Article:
The goal of this research project is to evaluate the role of the cholinergic system in behavioral and cognitive symptoms observed in mood disorders in humans, using functional brain neuroimaging techniques. Specific aspects of behavior and cognition are impaired in mood disorders, including selective attention, set-shifting and memory; and there is also evidence that depressed subjects exhibit a mood congruent processing bias whereby they more readily process negatively toned information as compared to positively toned information. This cognitive pattern lends itself to evaluation with functional brain imaging, both in terms of identifying the anatomical correlates of the specific behavioral and cognitive deficits as well as characterizing the effects of pharmacological manipulation. Attention and memory functions are closely tied to the cholinergic neurotransmitter system. The cholinergic system is one of the neurotransmitter systems implicated in the pathophysiology of mood disorders. Evidence suggests that during major depressive episodes, the cholinergic system is hypersensitive to acetylcholine. Agents that enhance muscarinic cholinergic receptor function increase depressive symptoms in depressed subjects, and can produce symptoms of depression in healthy subjects. The preclinical literature more specifically implicates the muscarinic receptors and indicates that the use of muscarinic antagonists, in the context of animal models of depression, results in improvement in the behavioral analogs of depression. The proposed project investigates the role of cholinergic neurotransmission in the behavioral and cognitive symptoms observed in the depressed phase of both major depressive disorder (MDD) and bipolar disorder (BD). The studies proposed here will identify anatomical correlates of the mood congruent processing bias, working memory, attention and set-shifting deficits observed in depressed subjects. Further, these studies will evaluate the effects of the cholinergic antagonist, scopolamine, both on the performance deficits and on neural activity in brain regions recruited as subjects perform these tasks. This approach is expected to reveal how neuromodulators influence processing in brain structures recruited to perform these tasks, both in healthy subjects and in major depressive disorders. The combined use of functional brain imaging and pharmacological manipulation to evaluate the role of neurotransmitter dysfunction in depression may direct us to potential therapeutic approaches. This study was initiated in June 2003. Eleven subjects have completed the study, and four others have been entered. The preliminary results indicate that cholinergic modulation plays a powerful role on the extent to which the emotional salience of sensory stimuli modulates attentional processing in healthy subjects. Additional subjects are being entered to establish the statistical significance of this effect. To determine whether depressives and controls differ with respect to these processes, studies in depressed subjects have been initiated, although no results are available.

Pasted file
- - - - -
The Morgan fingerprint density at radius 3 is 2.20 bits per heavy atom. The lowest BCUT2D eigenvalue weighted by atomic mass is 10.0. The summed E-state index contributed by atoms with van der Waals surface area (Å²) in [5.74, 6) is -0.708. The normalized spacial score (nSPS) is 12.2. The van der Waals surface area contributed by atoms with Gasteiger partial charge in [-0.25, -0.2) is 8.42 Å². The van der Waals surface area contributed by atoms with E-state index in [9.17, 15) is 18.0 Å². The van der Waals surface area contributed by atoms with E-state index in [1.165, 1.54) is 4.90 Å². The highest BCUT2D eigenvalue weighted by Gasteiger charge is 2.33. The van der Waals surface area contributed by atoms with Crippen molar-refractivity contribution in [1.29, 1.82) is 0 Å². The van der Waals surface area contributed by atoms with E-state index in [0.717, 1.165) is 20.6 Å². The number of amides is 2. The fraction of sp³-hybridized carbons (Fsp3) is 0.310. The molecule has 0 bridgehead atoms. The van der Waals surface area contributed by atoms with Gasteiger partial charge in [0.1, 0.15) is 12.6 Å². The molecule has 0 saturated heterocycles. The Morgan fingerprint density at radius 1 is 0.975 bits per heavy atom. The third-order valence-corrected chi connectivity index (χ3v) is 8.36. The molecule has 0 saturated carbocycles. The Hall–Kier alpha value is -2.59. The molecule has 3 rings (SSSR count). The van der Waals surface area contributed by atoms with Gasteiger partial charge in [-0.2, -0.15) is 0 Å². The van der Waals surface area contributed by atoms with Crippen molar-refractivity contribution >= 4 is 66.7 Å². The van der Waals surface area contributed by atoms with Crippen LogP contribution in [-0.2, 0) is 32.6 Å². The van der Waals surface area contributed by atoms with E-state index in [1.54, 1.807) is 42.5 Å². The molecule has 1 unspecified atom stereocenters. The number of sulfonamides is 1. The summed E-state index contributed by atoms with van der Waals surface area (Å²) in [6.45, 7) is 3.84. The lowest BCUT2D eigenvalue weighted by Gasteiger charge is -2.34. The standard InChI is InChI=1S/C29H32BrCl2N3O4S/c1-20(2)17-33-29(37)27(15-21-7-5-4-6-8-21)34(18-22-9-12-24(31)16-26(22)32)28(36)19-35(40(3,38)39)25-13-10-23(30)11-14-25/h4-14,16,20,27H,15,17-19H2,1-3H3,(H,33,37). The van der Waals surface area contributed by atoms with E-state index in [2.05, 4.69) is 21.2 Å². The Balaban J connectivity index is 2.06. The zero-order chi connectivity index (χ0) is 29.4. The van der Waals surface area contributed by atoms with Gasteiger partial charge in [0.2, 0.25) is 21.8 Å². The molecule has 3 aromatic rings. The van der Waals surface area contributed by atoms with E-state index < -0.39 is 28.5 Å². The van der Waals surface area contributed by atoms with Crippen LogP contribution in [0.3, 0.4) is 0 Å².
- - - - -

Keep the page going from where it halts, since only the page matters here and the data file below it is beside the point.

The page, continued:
National Institute of Health (NIH)
National Institute of Mental Health (NIMH)
Intramural Research (Z01)
Project #
Application #
Study Section
Project Start
Project End
Budget Start
Budget End
Support Year
Fiscal Year
Total Cost
Indirect Cost
U.S. National Institute of Mental Health
United States
Zip Code
Ellis, Jessica S; Zarate Jr, Carlos A; Luckenbaugh, David A et al. (2014) Antidepressant treatment history as a predictor of response to scopolamine: clinical implications. J Affect Disord 162:39-42
Rosenbaum, R Shayna; Furey, Maura L; Horwitz, Barry et al. (2010) Altered connectivity among emotion-related brain regions during short-term memory in Alzheimer's disease. Neurobiol Aging 31:780-6
Taylor Tavares, Joana V; Clark, Luke; Furey, Maura L et al. (2008) Neural basis of abnormal response to negative feedback in unmedicated mood disorders. Neuroimage 42:1118-26
Furey, Maura L; Tanskanen, Topi; Beauchamp, Michael S et al. (2006) Dissociation of face-selective cortical responses by attention. Proc Natl Acad Sci U S A 103:1065-70
Furey, Maura L; Drevets, Wayne C (2006) Antidepressant efficacy of the antimuscarinic drug scopolamine: a randomized, placebo-controlled clinical trial. Arch Gen Psychiatry 63:1121-9
Freo, Ulderico; Ricciardi, Emiliano; Pietrini, Pietro et al. (2005) Pharmacological modulation of prefrontal cortical activity during a working memory task in young and older humans: a PET study with physostigmine. Am J Psychiatry 162:2061-70
Ibanez, Vicente; Pietrini, Pietro; Furey, Maura L et al. (2004) Resting state brain glucose metabolism is not reduced in normotensive healthy men during aging, after correction for brain atrophy. Brain Res Bull 63:147-54
Pietrini, Pietro; Furey, Maura L; Ricciardi, Emiliano et al. (2004) Beyond sensory images: Object-based representation in the human ventral pathway. Proc Natl Acad Sci U S A 101:5658-63